PRCA rolls through Oakley
It’s only the eighth-largest Professional Rodeo Cowboys Association (PRCA) event this week, but the 75th annual Oakley Rodeo and Fourth of July celebration would be one of the biggest at any other time on the busy circuit.
The weekend of the Fourth of July is known as "Cowboy Christmas" for the number of rodeos with rich prize pools that land on the nation’s birthday, and many of Oakley’s competitors will be taking part in as many as 10 rodeos this week alone.
"It’s like Major League Baseball," said communications director Andy Woolstenhulme, himself a four-time competitor, of the PRCA’s cachet in the professional rodeo community. Several current and past world champions will take part, Woolstenhulme said, but the field wouldn’t be fully known until Wednesday night’s random draw (before which The Record had gone to press).
Organizers expect to sell about 24,000 tickets for the four days of competition. The event won’t schedule anything for July 4 itself, opting instead for a day of rest to respect the religious wishes of the community. The traditional celebration will take place on Monday’s federal holiday.
The seven PRCA-sanctioned events on tap include bareback riding, calf roping, steer wrestling, saddle bronc riding, team roping, women’s barrel racing and bull riding. A 10-rider limit is imposed on each event to ensure action-packed viewing.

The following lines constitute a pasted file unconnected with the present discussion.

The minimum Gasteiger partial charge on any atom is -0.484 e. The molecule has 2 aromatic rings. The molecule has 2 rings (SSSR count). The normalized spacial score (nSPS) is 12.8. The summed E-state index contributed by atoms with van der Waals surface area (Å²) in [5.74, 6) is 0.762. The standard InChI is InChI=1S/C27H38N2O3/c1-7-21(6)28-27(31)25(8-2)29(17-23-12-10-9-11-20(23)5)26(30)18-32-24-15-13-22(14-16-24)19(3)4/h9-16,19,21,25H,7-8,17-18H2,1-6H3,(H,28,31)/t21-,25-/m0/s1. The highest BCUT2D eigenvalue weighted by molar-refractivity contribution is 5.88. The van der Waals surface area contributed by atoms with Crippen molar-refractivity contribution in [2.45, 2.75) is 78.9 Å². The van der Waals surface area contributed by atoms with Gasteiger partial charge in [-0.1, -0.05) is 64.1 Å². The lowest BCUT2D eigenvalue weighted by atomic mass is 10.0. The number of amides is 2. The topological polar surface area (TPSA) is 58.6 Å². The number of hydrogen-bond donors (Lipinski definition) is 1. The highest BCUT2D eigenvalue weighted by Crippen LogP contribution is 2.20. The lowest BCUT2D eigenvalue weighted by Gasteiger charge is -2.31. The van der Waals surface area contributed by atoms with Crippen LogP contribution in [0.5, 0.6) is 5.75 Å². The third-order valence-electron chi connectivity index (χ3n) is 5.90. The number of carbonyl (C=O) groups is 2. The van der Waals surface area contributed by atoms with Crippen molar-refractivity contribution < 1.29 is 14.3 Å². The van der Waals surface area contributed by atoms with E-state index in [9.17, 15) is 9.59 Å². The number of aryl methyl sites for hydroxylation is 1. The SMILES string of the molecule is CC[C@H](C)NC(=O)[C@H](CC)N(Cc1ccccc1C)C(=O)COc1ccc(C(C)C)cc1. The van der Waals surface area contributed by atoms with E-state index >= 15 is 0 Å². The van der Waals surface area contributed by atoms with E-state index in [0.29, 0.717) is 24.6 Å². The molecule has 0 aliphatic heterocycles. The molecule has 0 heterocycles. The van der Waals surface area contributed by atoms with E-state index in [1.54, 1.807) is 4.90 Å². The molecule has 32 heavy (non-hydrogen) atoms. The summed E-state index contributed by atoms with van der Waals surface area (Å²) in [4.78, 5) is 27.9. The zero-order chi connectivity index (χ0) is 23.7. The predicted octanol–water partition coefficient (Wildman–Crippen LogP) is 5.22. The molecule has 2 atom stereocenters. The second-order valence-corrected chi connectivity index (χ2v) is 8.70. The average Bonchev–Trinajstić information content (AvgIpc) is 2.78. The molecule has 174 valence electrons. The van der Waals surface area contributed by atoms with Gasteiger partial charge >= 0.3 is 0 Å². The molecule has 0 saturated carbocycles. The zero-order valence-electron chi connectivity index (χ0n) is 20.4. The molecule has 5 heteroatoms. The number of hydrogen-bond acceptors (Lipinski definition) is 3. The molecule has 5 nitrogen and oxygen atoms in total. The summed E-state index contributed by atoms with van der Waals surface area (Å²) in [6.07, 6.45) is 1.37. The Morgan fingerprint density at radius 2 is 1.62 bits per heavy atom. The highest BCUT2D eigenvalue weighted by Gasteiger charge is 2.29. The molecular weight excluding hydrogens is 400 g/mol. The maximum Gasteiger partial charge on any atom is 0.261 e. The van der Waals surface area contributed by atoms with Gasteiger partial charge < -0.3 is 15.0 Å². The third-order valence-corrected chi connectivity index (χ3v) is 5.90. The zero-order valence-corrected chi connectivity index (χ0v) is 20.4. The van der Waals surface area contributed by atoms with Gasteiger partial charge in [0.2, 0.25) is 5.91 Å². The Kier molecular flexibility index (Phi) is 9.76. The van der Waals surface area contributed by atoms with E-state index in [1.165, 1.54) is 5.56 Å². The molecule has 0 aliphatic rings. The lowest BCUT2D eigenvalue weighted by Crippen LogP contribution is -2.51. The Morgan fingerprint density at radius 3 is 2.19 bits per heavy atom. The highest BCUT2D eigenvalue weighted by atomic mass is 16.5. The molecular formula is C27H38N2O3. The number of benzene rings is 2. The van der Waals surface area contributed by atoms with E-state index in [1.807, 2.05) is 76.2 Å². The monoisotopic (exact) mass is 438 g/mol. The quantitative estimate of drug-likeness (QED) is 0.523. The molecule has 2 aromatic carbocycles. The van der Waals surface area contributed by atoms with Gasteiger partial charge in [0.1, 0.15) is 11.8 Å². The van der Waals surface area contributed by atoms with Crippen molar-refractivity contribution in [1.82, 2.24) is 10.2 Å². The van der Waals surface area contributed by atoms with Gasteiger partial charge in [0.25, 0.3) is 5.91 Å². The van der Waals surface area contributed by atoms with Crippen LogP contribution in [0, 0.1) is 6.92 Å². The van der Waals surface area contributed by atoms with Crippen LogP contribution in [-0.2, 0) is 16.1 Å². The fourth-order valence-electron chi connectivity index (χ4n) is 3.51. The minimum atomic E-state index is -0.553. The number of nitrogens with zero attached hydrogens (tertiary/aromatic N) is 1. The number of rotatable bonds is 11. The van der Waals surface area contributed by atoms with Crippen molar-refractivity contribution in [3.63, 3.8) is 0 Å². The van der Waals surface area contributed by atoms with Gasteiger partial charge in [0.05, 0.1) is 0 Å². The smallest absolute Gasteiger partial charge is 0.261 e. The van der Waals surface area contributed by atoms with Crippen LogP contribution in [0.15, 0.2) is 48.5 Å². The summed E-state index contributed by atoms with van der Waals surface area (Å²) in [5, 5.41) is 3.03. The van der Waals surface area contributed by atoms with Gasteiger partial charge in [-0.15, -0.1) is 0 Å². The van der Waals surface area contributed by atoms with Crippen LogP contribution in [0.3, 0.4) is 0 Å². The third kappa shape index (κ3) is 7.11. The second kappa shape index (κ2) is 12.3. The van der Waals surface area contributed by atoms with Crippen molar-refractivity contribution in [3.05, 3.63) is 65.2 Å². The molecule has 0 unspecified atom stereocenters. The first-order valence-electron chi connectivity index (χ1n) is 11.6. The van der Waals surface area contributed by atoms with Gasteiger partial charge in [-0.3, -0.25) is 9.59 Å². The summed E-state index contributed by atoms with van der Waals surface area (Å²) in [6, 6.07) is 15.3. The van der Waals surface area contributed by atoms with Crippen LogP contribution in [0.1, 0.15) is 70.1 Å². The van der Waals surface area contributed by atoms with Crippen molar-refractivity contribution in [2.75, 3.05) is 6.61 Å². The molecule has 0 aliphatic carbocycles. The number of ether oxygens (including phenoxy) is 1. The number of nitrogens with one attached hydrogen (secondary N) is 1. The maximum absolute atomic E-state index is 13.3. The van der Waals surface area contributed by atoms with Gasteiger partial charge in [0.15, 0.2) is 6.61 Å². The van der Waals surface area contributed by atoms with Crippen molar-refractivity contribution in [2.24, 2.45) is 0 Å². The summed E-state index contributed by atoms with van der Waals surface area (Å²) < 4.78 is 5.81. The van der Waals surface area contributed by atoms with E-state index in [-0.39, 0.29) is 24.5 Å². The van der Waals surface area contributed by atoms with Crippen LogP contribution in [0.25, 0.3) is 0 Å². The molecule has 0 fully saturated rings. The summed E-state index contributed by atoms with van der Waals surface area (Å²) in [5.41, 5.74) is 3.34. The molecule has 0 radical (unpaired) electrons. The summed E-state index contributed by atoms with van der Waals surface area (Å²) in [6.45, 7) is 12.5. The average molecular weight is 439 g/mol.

Stock animals will be provided by Bar T Rodeo out of Chester, which is one of the providers for December’s prestigious Wrangler National Finals Rodeo in Las Vegas. For the athletes, who live out of their trailers and travel around the country, the whole season represents a chase to finish among the top 15 money winners and secure a spot in the dramatic Las Vegas finale.
A few of this weekend’s professionals will have less active schedules, among them two of Woolstenhulme’s Oakley-based relatives. Andy’s nephew Jake will compete alongside his father Wade in steer wrestling. Jake is just getting started as a professional, competing two or three times each week while working full-time, while Wade retired from a professional career.
The opening performance of the rodeo is at 8 p.m. on Thursday night, and Friday night’s events also begin at 8 a.m. On Saturday, breakfast will be held at Oakley City Hall at 7 a.m., with horse pulls at 11 a.m. The "Tough Enough to Wear Pink" luncheon will be held at 1 p.m. on Saturday, with the PRCA rodeo again at 8 p.m. (with a pink theme).
On Monday, a parade will begin at 10 a.m. A patriotic program immediately follows the parade at Cattlemans Hall, with a barbecue at Oakley City Hall. A junior rodeo and kids activities will be held at 1 p.m., and the final rodeo will end the festivities at 8 p.m.
"There’s a feeling out there that tickets are hard to get, that we’re sold out," said Woolstenhulme, who insisted that isn’t the case. Ticket prices remained at $15 for the third consecutive year.
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Somewhere about the 35-foot level of the Flagstaff Mine, and moments after he called his friends above for light, the old ladder Paul Parmalee was descending gave way with a crash, and he plunged into the darkness to his death.